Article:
The City of Beijing
Beijing, also known as Peking, is a metropolis in northern China, and the capital of China. Governed as a municipality under direct administration of the central government, Beijing borders Hebei Province to the north, west, south, and for a small section in the east, and Tianjin Municipality to the southeast. Beijing is one of the Four Great Ancient Capitals of China.
Beijing is a major transportation hub, with dozens of railways, roads and motorways passing through the city. It is also the destination of many international flights arriving in China.
Beijing is recognized as the political, educational, and cultural center of China, while Shanghai and Hong Kong predominate in economic fields. The city hosted the 2008 Olympic Games.
Few cities in the world besides Beijing have served as the political and cultural centre of an area as immense as China for so long. The Encyclopædia Britannica describes it as "one of the world's great cities," and declares that the city has been an integral part of China’s history for centuries; there is scarcely a major building of any age in Beijing that doesn't have at least some national historical significance. Beijing is renowned for its opulent palaces, temples, and huge stone walls and gates. Its art treasures and universities have long made the city a centre of culture and art in China.
Three styles of architecture predominate in urban Beijing. First, the traditional architecture of imperial China, perhaps best exemplified by the massive Tian'anmen (Gate of Heavenly Peace), which remains the People's Republic of China's trademark edifice, the Forbidden City, the Imperial Ancestral Temple and the Temple of Heaven. Next there is what is sometimes referred to as the "Sino-Sov" style, built between the 1950s and the 1970s, with structures tending to be boxy, bland, and poorly made. Finally, there are much more modern architectural forms — most noticeably in the area of the Beijing CBD and Beijing Financial Street. Beijing of the early 21st century has witnessed tremendous growth of new building constructions, showing various modern styles from international designers. A mixture of both old and new styles of architecture can be seen at the 798 Art Zone, which mixes 1950s design with a blend of the new.
People native to urban Beijing speak the Beijing dialect, which belongs to the Mandarin subdivision of spoken Chinese. Beijing dialect is the basis for Standard Mandarin, the spoken language used in mainland China, Taiwan, and one of the four official languages of Singapore. Rural areas of Beijing Municipality have their own dialects akin to those of Hebei province, which surrounds Beijing Municipality.
Beijing opera, or Peking opera, is well-known throughout the nation. Commonly lauded as one of the highest achievements of Chinese culture, Beijing opera is performed through a combination of song, spoken dialogue, and codified action sequences, such as gestures, movement, fighting and acrobatics. Much of Beijing opera is carried out in an archaic stage dialect quite different from modern Standard Mandarin and from the Beijing dialect.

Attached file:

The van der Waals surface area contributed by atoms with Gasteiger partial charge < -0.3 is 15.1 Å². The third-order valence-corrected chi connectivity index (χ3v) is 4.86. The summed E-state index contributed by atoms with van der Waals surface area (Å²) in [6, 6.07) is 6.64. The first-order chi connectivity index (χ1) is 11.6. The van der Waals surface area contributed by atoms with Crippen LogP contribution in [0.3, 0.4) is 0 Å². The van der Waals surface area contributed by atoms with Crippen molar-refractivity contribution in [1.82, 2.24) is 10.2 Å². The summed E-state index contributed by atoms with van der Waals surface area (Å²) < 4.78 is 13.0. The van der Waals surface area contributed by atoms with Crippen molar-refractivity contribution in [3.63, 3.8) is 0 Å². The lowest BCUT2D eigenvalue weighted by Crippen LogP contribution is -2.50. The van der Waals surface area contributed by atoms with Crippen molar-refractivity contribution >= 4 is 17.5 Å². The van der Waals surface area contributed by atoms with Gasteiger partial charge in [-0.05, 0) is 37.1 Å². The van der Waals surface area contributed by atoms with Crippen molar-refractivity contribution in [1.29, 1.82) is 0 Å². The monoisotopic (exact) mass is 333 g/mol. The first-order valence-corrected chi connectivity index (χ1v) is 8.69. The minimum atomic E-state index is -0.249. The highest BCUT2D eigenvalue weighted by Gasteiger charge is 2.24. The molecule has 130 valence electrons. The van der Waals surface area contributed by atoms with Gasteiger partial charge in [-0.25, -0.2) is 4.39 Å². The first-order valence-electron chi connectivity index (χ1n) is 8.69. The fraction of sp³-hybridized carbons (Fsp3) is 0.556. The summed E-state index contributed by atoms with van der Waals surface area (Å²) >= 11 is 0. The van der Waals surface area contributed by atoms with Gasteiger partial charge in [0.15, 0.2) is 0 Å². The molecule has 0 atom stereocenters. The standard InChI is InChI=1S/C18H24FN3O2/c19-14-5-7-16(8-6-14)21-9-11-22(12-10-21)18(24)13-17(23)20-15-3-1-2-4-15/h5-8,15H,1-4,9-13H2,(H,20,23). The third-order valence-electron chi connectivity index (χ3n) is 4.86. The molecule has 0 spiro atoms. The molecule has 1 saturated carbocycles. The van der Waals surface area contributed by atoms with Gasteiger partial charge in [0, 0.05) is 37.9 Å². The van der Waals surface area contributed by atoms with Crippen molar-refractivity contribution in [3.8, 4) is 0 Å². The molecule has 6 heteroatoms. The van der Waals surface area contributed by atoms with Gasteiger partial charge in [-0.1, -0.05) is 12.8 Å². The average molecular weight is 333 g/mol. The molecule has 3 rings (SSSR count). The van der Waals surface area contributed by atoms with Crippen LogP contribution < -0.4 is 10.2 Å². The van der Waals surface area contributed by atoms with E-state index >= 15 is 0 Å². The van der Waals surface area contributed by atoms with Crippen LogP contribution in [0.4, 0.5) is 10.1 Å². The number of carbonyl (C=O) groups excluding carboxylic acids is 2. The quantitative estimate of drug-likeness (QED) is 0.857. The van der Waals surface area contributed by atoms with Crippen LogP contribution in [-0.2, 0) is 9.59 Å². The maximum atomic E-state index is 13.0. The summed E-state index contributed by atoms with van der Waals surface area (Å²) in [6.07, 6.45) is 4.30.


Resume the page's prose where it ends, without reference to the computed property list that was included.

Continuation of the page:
Siheyuans line hutongs, or alleys, which connect the interior of Beijing's old city. They are usually straight and run east to west so that doorways can face north and south for Feng Shui reasons. They vary in width — some are very narrow, enough for only a few pedestrians to pass through at a time.
Once ubiquitous in Beijing, siheyuans and hutongs are now rapidly disappearing, as entire city blocks of hutongs are leveled and replaced with high-rise buildings. Residents of the hutongs are entitled to live in the new buildings, in apartments of at least the same size as their former residences. Many complain, however, that the traditional sense of community and street life of the hutongs cannot be replaced. Residents, however, have limited control over their own property, as the government usually owns it. Some particularly historic or picturesque neighbourhoods of hutongs are being preserved and restored by the government, especially for the 2008 Olympics.
Beijing cuisine is the local style of cooking in Beijing. Peking Duck is perhaps the most well-known dish. The Manhan Quanxi is a rare traditional banquet originally intended for the ethnic-Manchu emperors of the Qing Dynasty; it remains very prestigious and expensive. The Fuling Jiabing is a traditional Beijing snack food, a pancake (bing) resembling a flat disk with filling, made from fu ling (Poria cocos (Schw.) Wolf, or "tuckahoe"), an ingredient common in traditional Chinese medicine. Teahouses are also common in Beijing. Chinese tea comes in many varieties and some rather expensive types of Chinese tea are said to cure an ailing body extraordinarily well.
The cloisonné (or Jingtailan, literally "Blue of Jingtai") metalworking technique and tradition is a specialty of Beijing's cultural art, and is one of the most revered traditional crafts in China. Cloisonné making requires elaborate and complicated processes which includes: base-hammering, copper-strip inlay, soldering, enamel-filling, enamel-firing, surface polishing and gilding. Beijing's lacquerware is also well known for its sophisticated and intrinsic patterns and images carved into its surface, and the various decoration techniques of lacquer includes "carved lacquer" and "engraved gold".Younger residents of Beijing have become more attracted to the nightlife, which has flourished in recent decade, breaking prior cultural traditions that practically restricted it to the upper class.
Places of interest
"...the city remains an epicenter of tradition with the treasures of nearly 2,000 years as the imperial capital still on view—in the famed Forbidden City and in the city's lush pavilions and gardens..." — National Geographic
At the heart of Beijing's historical centre lies the Forbidden City, ......